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This article is the author's final published version in JACC: Advances, Volume 2, Issue 8, October 2023, Article number 100609.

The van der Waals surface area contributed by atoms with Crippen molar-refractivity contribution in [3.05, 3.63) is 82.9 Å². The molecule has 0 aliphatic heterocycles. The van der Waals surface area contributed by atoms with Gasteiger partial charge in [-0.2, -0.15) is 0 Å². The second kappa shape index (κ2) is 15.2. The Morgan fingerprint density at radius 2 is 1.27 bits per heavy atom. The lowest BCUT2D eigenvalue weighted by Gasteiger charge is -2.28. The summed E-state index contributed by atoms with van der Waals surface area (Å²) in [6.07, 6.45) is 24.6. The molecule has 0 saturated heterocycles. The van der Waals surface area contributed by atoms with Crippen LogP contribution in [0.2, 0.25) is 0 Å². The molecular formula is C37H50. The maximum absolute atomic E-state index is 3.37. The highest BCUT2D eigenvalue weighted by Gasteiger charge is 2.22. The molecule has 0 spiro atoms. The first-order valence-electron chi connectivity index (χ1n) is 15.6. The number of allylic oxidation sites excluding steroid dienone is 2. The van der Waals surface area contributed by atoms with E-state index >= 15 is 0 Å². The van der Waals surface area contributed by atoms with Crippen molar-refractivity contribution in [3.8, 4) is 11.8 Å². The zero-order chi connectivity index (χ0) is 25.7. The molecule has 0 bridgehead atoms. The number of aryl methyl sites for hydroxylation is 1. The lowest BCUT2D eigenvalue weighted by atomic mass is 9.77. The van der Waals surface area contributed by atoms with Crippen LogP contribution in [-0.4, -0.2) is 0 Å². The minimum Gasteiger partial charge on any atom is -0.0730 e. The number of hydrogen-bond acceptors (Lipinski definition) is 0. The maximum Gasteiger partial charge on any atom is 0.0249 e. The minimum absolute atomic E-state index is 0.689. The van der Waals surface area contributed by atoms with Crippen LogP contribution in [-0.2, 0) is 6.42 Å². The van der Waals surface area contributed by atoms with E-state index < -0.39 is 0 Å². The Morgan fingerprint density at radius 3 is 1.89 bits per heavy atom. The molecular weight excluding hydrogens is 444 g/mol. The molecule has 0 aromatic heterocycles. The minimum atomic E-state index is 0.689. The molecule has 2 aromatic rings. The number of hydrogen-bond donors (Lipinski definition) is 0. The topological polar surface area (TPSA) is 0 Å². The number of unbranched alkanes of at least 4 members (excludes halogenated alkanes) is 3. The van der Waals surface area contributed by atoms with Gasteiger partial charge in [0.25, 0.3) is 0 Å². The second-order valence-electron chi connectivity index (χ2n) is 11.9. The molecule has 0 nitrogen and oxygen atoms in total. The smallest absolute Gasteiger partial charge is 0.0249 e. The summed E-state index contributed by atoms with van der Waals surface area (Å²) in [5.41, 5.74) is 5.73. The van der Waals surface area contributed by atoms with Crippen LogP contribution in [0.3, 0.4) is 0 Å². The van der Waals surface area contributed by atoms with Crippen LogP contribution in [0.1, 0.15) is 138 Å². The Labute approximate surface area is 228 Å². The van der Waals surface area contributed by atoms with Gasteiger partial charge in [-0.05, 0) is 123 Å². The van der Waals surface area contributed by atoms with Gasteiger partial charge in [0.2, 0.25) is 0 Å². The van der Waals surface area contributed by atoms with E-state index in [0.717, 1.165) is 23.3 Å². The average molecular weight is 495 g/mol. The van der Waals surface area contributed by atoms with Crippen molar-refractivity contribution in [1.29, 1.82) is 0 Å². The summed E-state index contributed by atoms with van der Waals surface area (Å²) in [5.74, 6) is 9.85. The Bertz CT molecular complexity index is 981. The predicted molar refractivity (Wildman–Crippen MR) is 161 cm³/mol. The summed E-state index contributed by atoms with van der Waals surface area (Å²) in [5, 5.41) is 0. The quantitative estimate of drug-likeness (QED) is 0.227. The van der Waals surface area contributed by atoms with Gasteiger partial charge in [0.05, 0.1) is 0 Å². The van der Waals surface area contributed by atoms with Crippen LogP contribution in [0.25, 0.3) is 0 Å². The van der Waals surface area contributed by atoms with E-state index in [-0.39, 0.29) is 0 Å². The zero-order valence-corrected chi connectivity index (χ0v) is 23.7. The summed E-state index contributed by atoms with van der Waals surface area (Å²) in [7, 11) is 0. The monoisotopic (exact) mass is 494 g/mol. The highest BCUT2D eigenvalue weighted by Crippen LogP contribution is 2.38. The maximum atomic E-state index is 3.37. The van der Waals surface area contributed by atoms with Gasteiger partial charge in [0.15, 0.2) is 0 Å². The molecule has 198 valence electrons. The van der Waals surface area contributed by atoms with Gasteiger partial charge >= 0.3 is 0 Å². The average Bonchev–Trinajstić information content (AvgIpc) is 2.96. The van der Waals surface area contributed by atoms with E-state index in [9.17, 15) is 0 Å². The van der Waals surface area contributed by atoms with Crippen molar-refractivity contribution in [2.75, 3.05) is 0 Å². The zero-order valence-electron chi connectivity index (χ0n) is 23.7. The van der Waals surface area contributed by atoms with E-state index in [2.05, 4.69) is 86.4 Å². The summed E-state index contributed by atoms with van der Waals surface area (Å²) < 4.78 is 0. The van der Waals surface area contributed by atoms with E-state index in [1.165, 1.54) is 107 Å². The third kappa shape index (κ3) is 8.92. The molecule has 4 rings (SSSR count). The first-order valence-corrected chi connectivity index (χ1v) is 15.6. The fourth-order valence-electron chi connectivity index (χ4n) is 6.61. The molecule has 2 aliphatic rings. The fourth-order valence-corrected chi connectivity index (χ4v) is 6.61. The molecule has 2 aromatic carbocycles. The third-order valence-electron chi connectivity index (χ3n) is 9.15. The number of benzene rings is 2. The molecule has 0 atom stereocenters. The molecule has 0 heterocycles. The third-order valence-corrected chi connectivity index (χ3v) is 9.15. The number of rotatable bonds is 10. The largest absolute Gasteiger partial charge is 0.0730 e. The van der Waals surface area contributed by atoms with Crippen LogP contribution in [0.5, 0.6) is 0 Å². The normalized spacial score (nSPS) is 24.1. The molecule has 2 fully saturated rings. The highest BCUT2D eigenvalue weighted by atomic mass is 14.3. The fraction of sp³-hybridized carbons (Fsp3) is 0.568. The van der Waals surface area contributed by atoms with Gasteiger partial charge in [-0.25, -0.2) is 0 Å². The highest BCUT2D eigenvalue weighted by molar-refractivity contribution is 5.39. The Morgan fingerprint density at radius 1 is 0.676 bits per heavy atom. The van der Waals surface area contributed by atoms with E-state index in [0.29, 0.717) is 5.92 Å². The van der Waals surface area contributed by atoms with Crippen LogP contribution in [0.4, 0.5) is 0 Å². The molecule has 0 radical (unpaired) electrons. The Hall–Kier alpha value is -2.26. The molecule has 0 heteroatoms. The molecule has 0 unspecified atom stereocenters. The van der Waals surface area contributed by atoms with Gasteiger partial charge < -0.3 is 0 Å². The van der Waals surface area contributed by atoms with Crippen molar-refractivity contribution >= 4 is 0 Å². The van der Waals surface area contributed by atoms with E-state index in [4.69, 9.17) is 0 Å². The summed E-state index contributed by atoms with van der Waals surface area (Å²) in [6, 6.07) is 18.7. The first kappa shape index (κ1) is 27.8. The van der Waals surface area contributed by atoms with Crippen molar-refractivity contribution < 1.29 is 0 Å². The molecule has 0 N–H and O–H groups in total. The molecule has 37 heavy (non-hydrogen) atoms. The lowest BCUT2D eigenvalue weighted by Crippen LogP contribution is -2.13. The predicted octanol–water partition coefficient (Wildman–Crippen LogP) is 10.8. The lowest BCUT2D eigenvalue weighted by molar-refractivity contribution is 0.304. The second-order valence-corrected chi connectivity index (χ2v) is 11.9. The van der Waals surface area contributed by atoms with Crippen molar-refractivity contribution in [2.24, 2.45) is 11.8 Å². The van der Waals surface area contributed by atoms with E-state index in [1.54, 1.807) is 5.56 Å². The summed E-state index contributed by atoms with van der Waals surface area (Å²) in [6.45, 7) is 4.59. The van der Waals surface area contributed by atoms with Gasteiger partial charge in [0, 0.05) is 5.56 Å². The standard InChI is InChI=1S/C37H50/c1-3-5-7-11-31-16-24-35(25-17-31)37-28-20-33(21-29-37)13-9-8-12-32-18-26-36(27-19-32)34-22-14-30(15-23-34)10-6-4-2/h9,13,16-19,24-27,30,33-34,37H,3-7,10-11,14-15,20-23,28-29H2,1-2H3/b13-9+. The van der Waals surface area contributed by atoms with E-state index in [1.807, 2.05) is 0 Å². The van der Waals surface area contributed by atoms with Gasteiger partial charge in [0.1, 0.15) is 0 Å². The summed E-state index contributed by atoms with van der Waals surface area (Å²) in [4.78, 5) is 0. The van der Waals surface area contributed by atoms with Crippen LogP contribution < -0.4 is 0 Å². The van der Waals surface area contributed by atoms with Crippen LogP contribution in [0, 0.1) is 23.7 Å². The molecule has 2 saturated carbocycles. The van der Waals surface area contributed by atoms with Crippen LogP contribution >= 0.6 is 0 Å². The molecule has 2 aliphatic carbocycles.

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Background: Atrial fibrillation (AF) is highly prevalent among cancer patients. The role of traditional risk stratification scores in the context of different cancer types in these patients remains unknown. Objectives: The purpose of this study was to determine the discriminative accuracy of the CHA2DS2VASc score for ischemic stroke using receiver operating characteristic and area under the curve. Methods: The National Readmission Database (2015-2019) was used to identify all AF patients stratified by the cancer diagnosis, type, and CHA2DS2VASc category (low; moderate; high risk). Outcomes at 30-day readmission were compared between cancer and noncancer groups using hierarchical multivariable logistic regression to calculate adjusted odds ratios (aORs) and 95% CIs. Results: A total of 6,996,088 AF patients were identified at index admission. Of these, 4,242,630 (642,237 cancer, 3,600,393 noncancer) were readmitted at 30 days. Cancer patients (92.1%) had a higher proportion of high CHA2DS2VASc scores compared with their noncancer counterparts (89.8%, P < 0.001). The 30-day readmission rate and incidence of major bleeding in cancer patients were significantly higher compared with their corresponding noncancer group across all CHA2DS2VASc categories. Among the different cancer types, hematological and lung cancer had a high propensity for major bleeding. The odds of ischemic stroke were lower in the cancer group across high (1.9% vs 2.4%; aOR: 0.78; 95% CI: 0.76-0.79; P < 0.0001), moderate (0.8% vs 1.3%; aOR: 0.57; 95% CI: 0.50-0.64; P < 0.0001), and low (0.4% vs 0.9%; aOR: 0.46; 95% CI: 0.34-0.62; P < 0.0001) risk category relative to the noncancer group irrespective of type of cancer. CHA2DS2VASc category had a statistically significant discriminatory accuracy for ischemic stroke in both cancer and noncancer patients. Conclusions: Cancer patients with AF are at a higher risk of readmission and major bleeding. The risk of ischemic stroke during readmission appears to be lower than noncancer patients. These findings may have implications for anticoagulant therapy in cancer patients.

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